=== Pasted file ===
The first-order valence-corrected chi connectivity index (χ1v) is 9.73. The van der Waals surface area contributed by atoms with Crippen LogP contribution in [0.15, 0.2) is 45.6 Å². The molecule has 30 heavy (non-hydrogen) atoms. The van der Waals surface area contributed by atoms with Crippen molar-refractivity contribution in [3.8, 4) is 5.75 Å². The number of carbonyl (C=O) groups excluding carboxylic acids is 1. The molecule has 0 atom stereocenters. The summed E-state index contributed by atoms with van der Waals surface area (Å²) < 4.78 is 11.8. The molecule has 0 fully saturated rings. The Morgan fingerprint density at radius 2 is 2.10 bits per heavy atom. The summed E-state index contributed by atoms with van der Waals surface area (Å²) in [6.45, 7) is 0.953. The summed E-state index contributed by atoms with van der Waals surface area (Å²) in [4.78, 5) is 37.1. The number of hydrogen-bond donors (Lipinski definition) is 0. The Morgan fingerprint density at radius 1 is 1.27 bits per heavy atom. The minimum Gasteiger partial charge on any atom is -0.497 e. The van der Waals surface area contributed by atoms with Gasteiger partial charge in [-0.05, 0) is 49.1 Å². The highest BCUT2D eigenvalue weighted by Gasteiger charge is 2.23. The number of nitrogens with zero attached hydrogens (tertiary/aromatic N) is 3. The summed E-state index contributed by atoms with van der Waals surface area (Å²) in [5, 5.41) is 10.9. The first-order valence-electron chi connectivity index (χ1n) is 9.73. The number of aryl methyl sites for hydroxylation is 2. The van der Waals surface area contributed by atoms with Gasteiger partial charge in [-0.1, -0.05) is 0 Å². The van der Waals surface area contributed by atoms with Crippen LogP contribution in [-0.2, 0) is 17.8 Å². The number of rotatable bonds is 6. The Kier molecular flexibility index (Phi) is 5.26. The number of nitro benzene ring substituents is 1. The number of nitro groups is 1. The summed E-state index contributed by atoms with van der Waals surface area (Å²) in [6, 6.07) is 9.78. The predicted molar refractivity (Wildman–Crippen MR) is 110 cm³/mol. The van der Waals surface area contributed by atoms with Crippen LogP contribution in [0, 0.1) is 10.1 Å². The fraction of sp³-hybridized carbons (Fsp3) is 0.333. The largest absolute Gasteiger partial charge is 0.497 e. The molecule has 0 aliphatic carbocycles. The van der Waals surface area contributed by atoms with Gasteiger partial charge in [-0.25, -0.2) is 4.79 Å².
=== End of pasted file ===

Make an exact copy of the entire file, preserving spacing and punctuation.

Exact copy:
The first-order valence-corrected chi connectivity index (χ1v) is 9.73. The van der Waals surface area contributed by atoms with Crippen LogP contribution in [0.15, 0.2) is 45.6 Å². The molecule has 30 heavy (non-hydrogen) atoms. The van der Waals surface area contributed by atoms with Crippen molar-refractivity contribution in [3.8, 4) is 5.75 Å². The number of carbonyl (C=O) groups excluding carboxylic acids is 1. The molecule has 0 atom stereocenters. The summed E-state index contributed by atoms with van der Waals surface area (Å²) < 4.78 is 11.8. The molecule has 0 fully saturated rings. The Morgan fingerprint density at radius 2 is 2.10 bits per heavy atom. The summed E-state index contributed by atoms with van der Waals surface area (Å²) in [6.45, 7) is 0.953. The summed E-state index contributed by atoms with van der Waals surface area (Å²) in [4.78, 5) is 37.1. The number of hydrogen-bond donors (Lipinski definition) is 0. The Morgan fingerprint density at radius 1 is 1.27 bits per heavy atom. The minimum Gasteiger partial charge on any atom is -0.497 e. The van der Waals surface area contributed by atoms with Gasteiger partial charge in [-0.05, 0) is 49.1 Å². The highest BCUT2D eigenvalue weighted by Gasteiger charge is 2.23. The number of nitrogens with zero attached hydrogens (tertiary/aromatic N) is 3. The summed E-state index contributed by atoms with van der Waals surface area (Å²) in [5, 5.41) is 10.9. The first-order valence-electron chi connectivity index (χ1n) is 9.73. The number of aryl methyl sites for hydroxylation is 2. The van der Waals surface area contributed by atoms with Gasteiger partial charge in [-0.1, -0.05) is 0 Å². The van der Waals surface area contributed by atoms with Crippen LogP contribution in [-0.2, 0) is 17.8 Å². The number of rotatable bonds is 6. The Kier molecular flexibility index (Phi) is 5.26. The number of nitro benzene ring substituents is 1. The number of nitro groups is 1. The summed E-state index contributed by atoms with van der Waals surface area (Å²) in [6, 6.07) is 9.78. The predicted molar refractivity (Wildman–Crippen MR) is 110 cm³/mol. The van der Waals surface area contributed by atoms with Crippen LogP contribution in [0, 0.1) is 10.1 Å². The fraction of sp³-hybridized carbons (Fsp3) is 0.333. The largest absolute Gasteiger partial charge is 0.497 e. The molecule has 0 aliphatic carbocycles. The van der Waals surface area contributed by atoms with Gasteiger partial charge in [-0.25, -0.2) is 4.79 Å².